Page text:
alexa Immunotherapy with chimeric NKG2D receptors leads to long-term tumor-free survival and development of host antitumor immunity in murine ovarian cancer.
Immunology

Immunology

Immunome Research

Author(s): Barber A, Zhang T, Sentman CL, Barber A, Zhang T, Sentman CL

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Abstract Ovarian cancer is one of the leading causes of cancer death in women and the development of novel therapies is needed to complement the standard treatment options such as chemotherapy and radiation. In this study, we show that treatment with T cells expressing a chimeric NKG2D receptor (chNKG2D) was able to lead to long-term, tumor-free survival in mice bearing established ovarian tumors. Tumor-free mice were able to reject a rechallenge with ovarian tumor cells 225 days after original tumor injection. In addition, chNKG2D T cell treatment induced specific host immune responses to ovarian tumor cells, including the development of both CD8+ and CD4+ T cell tumor-specific memory responses. The chNKG2D T cells reduced the ovarian tumor burden using both cytotoxic and cytokine-dependent pathways. Specifically, chNKG2D T cell expression of perforin, GM-CSF, and IFN-gamma were essential for complete antitumor efficacy.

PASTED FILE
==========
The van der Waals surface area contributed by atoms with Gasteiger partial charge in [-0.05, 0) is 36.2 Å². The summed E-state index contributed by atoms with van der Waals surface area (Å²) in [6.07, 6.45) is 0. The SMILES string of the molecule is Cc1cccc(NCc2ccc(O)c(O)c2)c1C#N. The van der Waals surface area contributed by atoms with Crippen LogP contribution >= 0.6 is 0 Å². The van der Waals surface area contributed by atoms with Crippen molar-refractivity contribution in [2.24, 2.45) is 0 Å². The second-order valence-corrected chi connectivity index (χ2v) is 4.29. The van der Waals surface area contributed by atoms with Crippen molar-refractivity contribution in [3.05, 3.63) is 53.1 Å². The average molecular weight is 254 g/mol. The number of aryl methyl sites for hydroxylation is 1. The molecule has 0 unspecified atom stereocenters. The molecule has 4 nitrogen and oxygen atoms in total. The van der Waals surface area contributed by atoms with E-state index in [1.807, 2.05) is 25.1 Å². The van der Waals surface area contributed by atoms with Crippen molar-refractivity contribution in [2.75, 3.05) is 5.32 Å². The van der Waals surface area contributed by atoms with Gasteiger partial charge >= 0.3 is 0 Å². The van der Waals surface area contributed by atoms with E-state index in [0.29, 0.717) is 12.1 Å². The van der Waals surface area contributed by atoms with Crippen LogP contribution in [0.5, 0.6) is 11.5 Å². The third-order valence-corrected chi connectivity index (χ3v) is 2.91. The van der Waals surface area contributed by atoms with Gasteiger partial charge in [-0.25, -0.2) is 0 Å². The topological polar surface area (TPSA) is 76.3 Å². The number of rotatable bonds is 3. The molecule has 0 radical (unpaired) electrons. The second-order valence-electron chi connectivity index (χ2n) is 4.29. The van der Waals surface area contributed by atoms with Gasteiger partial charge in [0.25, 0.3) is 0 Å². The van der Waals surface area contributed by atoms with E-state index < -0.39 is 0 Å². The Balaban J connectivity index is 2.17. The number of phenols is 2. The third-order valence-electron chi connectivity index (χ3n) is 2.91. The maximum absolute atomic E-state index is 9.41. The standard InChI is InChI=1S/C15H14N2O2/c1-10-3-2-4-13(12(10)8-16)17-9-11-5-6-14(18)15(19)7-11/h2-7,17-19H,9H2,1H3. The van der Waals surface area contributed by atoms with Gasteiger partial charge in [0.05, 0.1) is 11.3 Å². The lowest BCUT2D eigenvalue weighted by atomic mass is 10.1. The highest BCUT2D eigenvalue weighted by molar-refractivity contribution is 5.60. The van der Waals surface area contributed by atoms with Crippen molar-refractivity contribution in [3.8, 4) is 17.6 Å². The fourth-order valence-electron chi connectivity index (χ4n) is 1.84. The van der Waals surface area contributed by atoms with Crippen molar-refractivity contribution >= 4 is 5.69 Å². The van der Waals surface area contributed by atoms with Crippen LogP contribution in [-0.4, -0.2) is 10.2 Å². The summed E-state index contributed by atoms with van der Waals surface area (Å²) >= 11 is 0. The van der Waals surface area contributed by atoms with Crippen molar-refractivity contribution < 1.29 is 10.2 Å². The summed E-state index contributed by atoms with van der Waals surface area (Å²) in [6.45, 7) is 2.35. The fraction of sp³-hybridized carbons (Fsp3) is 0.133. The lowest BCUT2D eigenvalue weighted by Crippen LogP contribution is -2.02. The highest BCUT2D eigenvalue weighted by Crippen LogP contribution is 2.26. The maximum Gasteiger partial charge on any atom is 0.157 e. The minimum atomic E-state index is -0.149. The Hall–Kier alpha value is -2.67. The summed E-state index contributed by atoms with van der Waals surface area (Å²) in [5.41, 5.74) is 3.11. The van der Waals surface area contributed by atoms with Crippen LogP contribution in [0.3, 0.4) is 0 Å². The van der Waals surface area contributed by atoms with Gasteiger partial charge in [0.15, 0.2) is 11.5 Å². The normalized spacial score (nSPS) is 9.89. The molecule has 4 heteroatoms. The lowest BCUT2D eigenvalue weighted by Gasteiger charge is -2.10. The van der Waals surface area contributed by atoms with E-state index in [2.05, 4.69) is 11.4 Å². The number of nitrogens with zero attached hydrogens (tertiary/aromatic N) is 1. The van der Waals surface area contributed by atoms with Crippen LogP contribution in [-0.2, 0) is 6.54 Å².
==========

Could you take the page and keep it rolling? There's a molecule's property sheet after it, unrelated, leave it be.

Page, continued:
This article was published in J Immunol and referenced in Immunome Research

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